“If I hadn’t done the nudity,” says “American Pie’s” Shannon Elizabeth, “I might not have a career today.” Contrasting Elizabeth’s experience is Chyler Leigh of “Not Another Teen Movie” who says, “I wasn’t prepared for the entire world picking my body apart.”
At two hours “Skin: A History of Nudity in the Movies” is everything you always wanted to know about sex in the movies but were afraid to ask.
Pam Grier walks into a bar. Sounds like the beginning of a joke, but it’s actually the setup for one of the great fight scenes of the 1970s.
Grier played the title character in 1974’s Foxy Brown, a woman who poses as a high-end escort to get revenge on the gangsters who killed her G-Man boyfriend. When her undercover work brings her to a seedy bar, she confronts Bobbie, a tough-talking patron (played by Jeannie Epper who was also Lynda Carter’s stunt double on Wonder Woman).
“Listen, skinny,” says Bobbie, “before you start talking tough, I better warn you. I got a black belt in karate. So why don’t you get out of here quietly, while you still have some teeth left in that ugly face?”
Before you can say, “You go, girl,” Foxy clobbers Bobbie with a wooden stool, slamming her in the face then shattering it across her back.
“And I got my black belt in bar stools!” says Foxy.
Grier could deliver a line and a punch, attributes that allowed her to cut a swathe in the male-dominated action movie market of the 1970s.
This weekend Scarlett Johansson adds to Grier’s kick- butt legacy on the big screen with Lucy, an all-out actioner about a woman who becomes a superhuman when a drug allows her to use 100 per cent of her brain capacity. “I’m able to do things I’ve never done before,” she says. “I feel everything and can control the elements around me.”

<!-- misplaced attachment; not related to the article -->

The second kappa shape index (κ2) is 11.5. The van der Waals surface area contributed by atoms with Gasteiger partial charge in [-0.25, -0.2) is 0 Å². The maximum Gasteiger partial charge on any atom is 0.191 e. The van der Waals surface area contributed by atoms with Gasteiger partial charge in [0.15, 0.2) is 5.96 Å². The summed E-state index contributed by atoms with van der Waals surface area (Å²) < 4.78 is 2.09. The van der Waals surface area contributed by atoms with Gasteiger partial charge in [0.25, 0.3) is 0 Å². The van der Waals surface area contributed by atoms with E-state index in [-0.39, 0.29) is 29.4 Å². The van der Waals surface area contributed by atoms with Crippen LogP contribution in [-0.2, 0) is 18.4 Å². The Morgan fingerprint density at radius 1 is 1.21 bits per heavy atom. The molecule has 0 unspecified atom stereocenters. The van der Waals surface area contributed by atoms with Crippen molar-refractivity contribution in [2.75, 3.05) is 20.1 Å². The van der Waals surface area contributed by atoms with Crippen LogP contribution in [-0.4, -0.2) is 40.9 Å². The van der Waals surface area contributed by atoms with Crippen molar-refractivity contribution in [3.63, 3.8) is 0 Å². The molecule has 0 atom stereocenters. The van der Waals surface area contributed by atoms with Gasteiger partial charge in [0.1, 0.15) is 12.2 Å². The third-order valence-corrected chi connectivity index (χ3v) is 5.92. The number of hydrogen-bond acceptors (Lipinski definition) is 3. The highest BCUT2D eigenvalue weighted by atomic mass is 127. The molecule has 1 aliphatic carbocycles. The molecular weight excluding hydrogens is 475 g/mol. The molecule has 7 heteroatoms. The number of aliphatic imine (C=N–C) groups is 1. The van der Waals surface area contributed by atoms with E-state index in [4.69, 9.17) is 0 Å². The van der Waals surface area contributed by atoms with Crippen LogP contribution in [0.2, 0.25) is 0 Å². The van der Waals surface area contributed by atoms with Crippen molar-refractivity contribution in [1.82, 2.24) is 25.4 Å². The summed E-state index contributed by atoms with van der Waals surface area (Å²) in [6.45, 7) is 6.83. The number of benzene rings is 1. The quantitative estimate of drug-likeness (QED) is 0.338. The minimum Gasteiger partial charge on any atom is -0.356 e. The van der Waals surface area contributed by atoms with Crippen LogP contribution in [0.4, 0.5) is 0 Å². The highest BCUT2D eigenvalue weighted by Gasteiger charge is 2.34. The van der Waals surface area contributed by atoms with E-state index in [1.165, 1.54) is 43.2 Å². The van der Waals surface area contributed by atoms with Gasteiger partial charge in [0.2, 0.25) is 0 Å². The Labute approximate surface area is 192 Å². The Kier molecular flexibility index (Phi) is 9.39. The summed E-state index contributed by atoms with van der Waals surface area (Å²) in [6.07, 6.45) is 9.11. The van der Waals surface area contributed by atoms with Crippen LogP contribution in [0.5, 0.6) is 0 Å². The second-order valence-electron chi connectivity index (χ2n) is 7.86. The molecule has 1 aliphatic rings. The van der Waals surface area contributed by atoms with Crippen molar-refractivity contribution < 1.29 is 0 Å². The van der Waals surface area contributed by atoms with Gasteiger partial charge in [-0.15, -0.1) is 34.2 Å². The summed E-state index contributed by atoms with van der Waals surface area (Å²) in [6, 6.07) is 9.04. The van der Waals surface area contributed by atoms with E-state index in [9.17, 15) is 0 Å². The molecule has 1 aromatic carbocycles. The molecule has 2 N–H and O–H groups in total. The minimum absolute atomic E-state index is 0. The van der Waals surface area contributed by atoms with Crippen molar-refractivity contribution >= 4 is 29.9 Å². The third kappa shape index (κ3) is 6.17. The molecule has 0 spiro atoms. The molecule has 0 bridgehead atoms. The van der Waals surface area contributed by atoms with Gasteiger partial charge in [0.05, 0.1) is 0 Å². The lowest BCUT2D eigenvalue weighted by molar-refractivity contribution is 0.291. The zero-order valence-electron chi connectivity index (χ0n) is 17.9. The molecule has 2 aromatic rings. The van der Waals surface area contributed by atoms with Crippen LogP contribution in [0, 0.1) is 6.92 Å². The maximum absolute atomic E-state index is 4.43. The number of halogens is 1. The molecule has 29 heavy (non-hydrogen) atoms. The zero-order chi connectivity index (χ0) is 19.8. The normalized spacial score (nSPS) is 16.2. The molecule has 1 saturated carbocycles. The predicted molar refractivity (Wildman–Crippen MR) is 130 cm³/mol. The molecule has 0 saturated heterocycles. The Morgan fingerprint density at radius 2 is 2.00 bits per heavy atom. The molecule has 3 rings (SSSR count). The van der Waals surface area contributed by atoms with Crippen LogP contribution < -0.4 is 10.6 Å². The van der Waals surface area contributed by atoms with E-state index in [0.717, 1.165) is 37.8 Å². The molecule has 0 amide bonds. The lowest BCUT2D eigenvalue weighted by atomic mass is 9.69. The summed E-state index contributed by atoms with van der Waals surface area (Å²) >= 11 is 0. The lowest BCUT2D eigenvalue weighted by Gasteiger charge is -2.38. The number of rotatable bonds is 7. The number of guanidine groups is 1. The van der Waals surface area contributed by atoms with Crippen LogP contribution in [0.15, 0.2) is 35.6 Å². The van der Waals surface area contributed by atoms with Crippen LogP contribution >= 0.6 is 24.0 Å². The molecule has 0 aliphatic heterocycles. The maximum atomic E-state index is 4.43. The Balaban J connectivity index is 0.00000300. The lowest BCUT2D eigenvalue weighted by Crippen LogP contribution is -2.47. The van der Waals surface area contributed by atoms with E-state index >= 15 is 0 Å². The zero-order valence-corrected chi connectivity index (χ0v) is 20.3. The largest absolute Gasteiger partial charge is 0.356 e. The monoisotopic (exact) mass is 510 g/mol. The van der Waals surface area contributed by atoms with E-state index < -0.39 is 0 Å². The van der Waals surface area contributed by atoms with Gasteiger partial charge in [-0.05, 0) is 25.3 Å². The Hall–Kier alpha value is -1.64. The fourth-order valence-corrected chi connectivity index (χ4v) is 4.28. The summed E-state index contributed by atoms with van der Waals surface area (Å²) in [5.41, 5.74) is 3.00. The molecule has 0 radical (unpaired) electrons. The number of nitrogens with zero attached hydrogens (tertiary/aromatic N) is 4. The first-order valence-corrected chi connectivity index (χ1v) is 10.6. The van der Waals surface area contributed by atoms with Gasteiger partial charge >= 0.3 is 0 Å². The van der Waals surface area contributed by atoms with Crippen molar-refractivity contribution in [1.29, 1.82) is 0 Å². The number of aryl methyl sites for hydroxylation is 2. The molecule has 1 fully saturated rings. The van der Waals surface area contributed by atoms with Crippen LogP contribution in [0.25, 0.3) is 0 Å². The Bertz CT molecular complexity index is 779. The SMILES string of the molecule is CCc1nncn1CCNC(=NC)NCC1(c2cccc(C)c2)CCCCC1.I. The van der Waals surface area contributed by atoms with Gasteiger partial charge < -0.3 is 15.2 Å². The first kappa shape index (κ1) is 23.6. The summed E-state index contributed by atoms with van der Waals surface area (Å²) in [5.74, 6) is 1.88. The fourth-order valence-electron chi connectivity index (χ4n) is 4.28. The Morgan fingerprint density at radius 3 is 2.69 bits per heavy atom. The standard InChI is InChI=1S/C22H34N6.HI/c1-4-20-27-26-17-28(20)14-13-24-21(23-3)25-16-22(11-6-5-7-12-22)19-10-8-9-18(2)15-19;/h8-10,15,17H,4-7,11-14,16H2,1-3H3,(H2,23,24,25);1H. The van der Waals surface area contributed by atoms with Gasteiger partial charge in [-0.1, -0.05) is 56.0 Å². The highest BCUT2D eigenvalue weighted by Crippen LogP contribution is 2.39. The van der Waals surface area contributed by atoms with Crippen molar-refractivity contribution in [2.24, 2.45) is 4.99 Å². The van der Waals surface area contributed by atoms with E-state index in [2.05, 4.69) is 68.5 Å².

Johansson joins a list of dangerous distaff action stars like Michelle Yeoh (Crouching Tiger, Hidden Dragon), Jenette Goldstein (Aliens), Angelina Jolie (Wanted, Salt, Mr. & Mrs. Smith, Lara Croft: Tomb Raider) and Uma Thurman (Kill Bill, Parts 1 & 2) who have given Schwarzenegger and Stallone a run for their money.
Perhaps the wildest female action movie of all time is 1965’s “ode to female violence,” Faster, Pussycat! Kill! Kill! starring Tura Satana as the thrill-seeking go-go dancer Varla.
Experienced in martial arts, Satana did her own stunts and brought her unique style — black leather gloves, Germaine Monteil eyeliner and layers of Max Factor pancake makeup — to the film. She even supplied some of the movie’s most memorable lines.
When a gas station attendant ogles her cleavage while extolling the virtues of being on the open road and seeing America, Satana ad libbed, “You won’t find it down there, Columbus!”
Time critic Richard Corliss called Satana’s performance “the most honest, maybe the one honest portrayal in the [director Russ] Meyer canon and certainly the scariest.”
“I took a lot of my anger that had been stored inside of me for many years and let it loose,” Satana said of her most famous role.
“I helped to create the character Varla and helped to make her someone that many women would love to be like.”